Two-thirds of HR professionals welcome the introduction of early dispute settlement by the Advisory, Conciliation and Arbitration Service (Acas).
This is according to a poll conducted by Personnel Today, which reveals that 65.3 per cent of respondents believe early conciliation constitutes a positive step in tackling workplace disputes.
Just 6.3 per cent of those polled disagreed with the statement, while 28.4 per cent were undecided.
Gill McCarthy, director of operational policy and performance at Acas, said it was positive from the perspective of her organisation that most respondents welcomed early conciliation.
Most of the audience of a live webinar held by Personnel Today (52.5 per cent) believe the level of tribunal fees is about right, while 28.4 per cent think they are too low and 12.7 per cent oppose them entirely. Just 6.3 per cent said they thought fees are too low.
Acas recently announced the introduction of the early conciliation service, which means claimants will need to contact the organisation before lodging an employment tribunal claim from May 6th.
The process is designed to save people the time, cost and anxiety involved in undergoing an employment tribunal.
Independent research has found that the pre-claim conciliation (PCC) process – the forerunner of early conciliation – has benefited the British economy by around £19 million.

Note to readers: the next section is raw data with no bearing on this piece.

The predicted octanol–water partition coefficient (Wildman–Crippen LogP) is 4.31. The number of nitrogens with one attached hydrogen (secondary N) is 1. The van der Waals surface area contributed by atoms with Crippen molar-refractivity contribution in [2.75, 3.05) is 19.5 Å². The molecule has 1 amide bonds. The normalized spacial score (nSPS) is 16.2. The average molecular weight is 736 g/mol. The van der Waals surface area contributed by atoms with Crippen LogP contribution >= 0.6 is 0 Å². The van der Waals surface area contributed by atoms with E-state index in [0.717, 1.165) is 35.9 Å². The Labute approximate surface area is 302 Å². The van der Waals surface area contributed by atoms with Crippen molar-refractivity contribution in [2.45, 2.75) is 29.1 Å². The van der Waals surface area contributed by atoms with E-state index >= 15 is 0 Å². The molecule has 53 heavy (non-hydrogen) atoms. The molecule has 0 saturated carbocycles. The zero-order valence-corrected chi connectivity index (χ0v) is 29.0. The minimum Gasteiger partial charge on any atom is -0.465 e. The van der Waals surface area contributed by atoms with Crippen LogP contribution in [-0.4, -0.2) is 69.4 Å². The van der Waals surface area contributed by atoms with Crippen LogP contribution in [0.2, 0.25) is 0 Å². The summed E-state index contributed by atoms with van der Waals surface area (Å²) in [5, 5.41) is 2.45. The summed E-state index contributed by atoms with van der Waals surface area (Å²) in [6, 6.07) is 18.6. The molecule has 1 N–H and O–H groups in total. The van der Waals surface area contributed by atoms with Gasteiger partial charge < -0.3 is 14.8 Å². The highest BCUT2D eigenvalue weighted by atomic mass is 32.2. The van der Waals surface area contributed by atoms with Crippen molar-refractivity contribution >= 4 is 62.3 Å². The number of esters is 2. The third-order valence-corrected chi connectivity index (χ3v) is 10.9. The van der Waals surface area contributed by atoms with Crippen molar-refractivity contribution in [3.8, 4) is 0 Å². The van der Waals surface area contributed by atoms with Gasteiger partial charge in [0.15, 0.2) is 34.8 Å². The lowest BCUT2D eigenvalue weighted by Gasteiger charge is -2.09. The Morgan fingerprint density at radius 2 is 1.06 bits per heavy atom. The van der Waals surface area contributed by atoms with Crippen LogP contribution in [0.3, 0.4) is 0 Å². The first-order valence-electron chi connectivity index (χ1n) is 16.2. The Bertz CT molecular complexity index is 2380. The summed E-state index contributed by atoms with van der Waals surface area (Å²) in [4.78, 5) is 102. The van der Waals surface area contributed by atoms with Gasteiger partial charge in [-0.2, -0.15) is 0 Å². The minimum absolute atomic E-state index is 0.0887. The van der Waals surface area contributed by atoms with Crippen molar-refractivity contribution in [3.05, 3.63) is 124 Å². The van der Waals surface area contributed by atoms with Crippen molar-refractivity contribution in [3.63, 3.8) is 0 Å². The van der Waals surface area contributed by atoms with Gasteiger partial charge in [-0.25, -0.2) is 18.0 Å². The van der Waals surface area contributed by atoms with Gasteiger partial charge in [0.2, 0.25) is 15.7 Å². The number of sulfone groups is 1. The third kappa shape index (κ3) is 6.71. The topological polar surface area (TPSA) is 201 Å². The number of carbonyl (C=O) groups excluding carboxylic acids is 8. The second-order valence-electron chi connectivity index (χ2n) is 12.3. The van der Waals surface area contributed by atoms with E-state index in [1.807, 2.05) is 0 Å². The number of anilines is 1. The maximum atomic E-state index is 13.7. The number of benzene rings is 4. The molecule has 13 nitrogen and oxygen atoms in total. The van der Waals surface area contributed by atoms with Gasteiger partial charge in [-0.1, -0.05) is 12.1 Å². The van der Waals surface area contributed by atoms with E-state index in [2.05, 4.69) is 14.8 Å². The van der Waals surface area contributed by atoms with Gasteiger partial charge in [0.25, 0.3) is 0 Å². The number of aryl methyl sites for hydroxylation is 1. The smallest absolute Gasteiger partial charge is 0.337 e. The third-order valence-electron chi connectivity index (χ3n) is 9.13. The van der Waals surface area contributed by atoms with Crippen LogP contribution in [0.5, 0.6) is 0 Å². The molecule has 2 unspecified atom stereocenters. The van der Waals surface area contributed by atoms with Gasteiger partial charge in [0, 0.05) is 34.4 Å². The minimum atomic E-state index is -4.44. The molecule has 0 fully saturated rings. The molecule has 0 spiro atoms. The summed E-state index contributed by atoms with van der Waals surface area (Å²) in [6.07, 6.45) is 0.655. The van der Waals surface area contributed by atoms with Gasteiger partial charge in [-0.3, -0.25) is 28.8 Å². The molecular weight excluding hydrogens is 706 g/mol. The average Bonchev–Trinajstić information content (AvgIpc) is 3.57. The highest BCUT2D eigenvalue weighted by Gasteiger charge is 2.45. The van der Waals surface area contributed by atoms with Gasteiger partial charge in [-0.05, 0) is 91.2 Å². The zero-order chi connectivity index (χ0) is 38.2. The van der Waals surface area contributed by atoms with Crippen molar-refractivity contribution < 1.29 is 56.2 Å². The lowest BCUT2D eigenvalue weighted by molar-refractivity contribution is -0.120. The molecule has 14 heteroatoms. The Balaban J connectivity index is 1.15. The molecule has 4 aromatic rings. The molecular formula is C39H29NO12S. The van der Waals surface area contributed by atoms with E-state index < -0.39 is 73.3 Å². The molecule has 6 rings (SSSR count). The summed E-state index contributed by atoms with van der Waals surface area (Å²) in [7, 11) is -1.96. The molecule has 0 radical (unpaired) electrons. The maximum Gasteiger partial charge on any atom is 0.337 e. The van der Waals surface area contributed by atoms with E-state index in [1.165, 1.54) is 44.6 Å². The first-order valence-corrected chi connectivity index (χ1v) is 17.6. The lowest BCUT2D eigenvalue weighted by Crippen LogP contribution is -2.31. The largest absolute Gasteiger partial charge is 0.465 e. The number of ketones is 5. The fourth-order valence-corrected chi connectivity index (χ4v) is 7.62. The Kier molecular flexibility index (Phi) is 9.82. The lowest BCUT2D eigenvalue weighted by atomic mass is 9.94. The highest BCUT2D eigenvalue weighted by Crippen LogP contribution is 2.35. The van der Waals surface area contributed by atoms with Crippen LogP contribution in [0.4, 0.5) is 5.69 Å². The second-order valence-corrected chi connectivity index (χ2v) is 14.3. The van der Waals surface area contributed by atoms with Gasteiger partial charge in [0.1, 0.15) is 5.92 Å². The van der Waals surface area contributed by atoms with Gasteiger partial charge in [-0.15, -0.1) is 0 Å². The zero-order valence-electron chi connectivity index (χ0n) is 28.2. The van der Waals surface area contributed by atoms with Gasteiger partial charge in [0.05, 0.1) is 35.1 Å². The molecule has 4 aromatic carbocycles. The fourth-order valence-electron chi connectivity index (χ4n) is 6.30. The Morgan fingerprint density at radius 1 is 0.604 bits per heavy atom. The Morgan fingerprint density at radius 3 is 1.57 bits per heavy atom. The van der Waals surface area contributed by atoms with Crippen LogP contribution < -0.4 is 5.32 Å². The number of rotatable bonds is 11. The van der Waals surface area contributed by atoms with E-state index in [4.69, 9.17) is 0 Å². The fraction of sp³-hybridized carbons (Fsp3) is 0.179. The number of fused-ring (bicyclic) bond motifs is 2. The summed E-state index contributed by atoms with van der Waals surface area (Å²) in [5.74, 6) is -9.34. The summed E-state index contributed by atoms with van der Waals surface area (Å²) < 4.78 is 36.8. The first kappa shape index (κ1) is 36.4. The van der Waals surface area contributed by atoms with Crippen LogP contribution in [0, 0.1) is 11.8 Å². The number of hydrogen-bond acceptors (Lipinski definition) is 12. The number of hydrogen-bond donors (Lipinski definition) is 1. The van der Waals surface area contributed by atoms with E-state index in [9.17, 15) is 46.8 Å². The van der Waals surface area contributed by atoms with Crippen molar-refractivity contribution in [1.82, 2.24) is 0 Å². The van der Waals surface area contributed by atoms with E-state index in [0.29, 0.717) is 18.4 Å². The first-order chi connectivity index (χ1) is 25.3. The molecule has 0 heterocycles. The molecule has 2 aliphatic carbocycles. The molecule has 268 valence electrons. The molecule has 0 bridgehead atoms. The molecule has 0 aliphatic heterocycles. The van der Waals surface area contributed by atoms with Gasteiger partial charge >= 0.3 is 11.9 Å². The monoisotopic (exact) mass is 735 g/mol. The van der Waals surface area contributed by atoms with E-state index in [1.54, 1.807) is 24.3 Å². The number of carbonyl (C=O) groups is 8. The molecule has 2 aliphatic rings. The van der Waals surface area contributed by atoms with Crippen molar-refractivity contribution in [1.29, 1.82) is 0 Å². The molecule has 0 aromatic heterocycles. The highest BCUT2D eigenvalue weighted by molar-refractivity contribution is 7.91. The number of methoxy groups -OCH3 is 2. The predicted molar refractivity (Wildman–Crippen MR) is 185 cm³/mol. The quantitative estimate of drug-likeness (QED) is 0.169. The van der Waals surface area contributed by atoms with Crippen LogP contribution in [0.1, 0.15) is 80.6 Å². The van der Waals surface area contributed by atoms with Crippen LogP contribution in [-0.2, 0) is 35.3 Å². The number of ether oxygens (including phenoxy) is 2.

Over three quarters of the 20,000 cases a year that the PCC has dealt with were not referred to an employment tribunal.
The research also found that the average cost to employers of claims dealt with through PCC was just £475, with employers spending an average of just one day on a claim. This compares with an average of £3,700 and four days for an employment tribunal.
Acas chair Sir Brendan Barber said: "Early conciliation will give us the chance to help even more people resolve their disputes early as well as save taxpayers some of the cost of running the tribunal system."
The polls were conducted during a live webinar held on April 9th, with the vast majority of respondents describing themselves as HR professionals. The number of respondents ranged between 891 and 901.